Wednesday, December 21, 2011


Recently, I completed the last song for my "Breezy" album. Knowing that the last song had to be written quickly, I wanted to make sure that the deadline didn't create a sense of haste that would be detected in its sound or lyrics. As I sat with the pen and pad (went back to the old school style of brainstorming for this one), I questioned what was missing from my project. I decided that I needed a song that spoke to the bitter/ hurt woman from a positive perspective. This thinking led to the creation of, "Let It Go". I think I made a mark with this one.

I always find myself in a place where I'm dishing out relationship advice. I don't consider myself an expert at all, but I do feel that God has allowed me to experience and see things that I can use as precautionary tools for my loved ones. Many of my female friends have posed the question, "What do I do now?", and I quickly reply with, "Nothing!" Most of the time, they expect me to answer with some vindictive plan, but that's not my nature. Revenge never works (been there) Although I do have a bit of a temper, I believe that when dealing with men, sometimes the best approach is to do/say nothing and keep it moving. Instead, we find ourselves 'stalking' men for answers. Before you know it, innocent bystanders become involved, and you wind up in a mess of chaos.

To prevent this situation from happening, I would like to share some steps in letting go. First, stop all communication with the man. Unless you have children with him, there is no reason to speak to him after he's hurt you and been dismissed.Cutting off the communication will make him see that you mean business. Secondly, keep a distance from his friends. Good friends are loyal friends, and whether or not the guy was to blame, his friends will take his side regardless if you consider them to be mutual friends. Yes, they may have the power to speak to him about his relationship and reach him in ways that you can't, but that has to be done without your assistance. THEY ARE NOT YOUR FRIENDS! Third, and most important, don't have sex with him after the break-up. Women, we are emotional creatures. If you have sex with him, you will naturally resurface those feelings you've had for him. It also causes of a lot of confusion that may have you questioning yourself about ending the relationship. In essence, there's nothing wrong with second-guessing, but you can second-guess yourself into a cycle of make-ups and break-ups. Last, but not least, keep some of your business to yourself. Sometimes, involving friends can make you question how you've handled the break-up. Girlfriends may have good intentions, but they can make matters worse by forcing you to rehash old drama; the masking term for this action is "venting". When you say that you've left it alone, LEAVE IT ALONE. Discuss the drama when you know that you are over it completely.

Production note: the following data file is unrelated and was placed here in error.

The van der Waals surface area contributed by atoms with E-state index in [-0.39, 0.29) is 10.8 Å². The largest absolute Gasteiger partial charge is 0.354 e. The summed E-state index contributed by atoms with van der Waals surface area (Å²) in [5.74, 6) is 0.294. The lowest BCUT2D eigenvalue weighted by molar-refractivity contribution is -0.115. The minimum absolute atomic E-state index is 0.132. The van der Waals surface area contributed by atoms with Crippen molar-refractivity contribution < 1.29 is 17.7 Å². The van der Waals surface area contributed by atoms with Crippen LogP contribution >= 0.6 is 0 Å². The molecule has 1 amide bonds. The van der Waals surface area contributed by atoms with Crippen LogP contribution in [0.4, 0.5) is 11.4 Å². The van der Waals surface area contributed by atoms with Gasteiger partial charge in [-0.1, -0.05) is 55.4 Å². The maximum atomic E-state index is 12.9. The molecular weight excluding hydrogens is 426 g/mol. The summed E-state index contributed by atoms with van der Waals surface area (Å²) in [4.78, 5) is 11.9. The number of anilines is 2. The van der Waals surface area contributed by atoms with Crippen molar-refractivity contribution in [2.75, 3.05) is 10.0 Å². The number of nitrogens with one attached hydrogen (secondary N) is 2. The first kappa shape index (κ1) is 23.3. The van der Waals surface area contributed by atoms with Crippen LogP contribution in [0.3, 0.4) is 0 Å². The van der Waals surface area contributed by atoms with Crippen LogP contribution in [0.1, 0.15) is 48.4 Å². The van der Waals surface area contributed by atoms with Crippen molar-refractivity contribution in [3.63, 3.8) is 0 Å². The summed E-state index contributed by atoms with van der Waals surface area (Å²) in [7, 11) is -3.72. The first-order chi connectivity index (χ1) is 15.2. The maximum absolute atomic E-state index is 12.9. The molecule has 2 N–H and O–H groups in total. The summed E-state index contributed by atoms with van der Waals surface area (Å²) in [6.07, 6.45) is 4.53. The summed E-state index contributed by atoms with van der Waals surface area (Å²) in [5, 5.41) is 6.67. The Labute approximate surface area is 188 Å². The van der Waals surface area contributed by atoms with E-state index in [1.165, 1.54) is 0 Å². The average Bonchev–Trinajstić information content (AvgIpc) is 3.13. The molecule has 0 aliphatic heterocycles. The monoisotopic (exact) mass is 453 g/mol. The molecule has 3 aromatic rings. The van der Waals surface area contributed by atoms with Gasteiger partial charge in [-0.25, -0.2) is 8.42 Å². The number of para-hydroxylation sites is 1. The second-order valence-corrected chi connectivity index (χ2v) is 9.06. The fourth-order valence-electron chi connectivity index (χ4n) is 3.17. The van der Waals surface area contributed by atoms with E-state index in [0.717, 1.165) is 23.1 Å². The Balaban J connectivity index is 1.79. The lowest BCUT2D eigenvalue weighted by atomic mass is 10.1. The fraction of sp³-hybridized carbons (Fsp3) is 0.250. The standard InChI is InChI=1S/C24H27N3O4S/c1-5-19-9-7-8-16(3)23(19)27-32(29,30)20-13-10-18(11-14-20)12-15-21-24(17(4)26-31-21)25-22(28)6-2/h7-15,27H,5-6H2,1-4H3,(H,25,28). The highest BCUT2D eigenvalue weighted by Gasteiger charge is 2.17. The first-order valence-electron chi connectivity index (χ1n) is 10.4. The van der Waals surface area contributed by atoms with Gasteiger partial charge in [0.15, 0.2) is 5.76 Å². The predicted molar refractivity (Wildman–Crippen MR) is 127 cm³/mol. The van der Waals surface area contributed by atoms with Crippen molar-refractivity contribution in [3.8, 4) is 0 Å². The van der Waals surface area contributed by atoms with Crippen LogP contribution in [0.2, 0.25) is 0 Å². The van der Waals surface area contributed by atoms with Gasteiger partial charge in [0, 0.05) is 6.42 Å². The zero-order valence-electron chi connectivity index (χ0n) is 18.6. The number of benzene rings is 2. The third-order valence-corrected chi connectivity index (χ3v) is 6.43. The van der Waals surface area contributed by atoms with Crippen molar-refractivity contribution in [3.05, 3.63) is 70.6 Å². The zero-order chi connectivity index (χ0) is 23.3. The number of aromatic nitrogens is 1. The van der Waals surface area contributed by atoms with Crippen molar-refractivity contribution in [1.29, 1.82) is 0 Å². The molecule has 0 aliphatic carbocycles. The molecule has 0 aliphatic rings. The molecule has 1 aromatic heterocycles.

If you follow these rules, you will have no problems saying, "On to the next!". The process is much harder than the discussion, but if you keep in mind your self-worth and happiness, you will find yourself moving on before you know it!Letting go is a good way to ensure that you're not going to carry any of your old madness into your new relationship. It is never fair to make the new man suffer because of the unfinished business you have with the ex. Do yourself a favor,and move on with a clear mind and heart. LET IT GO!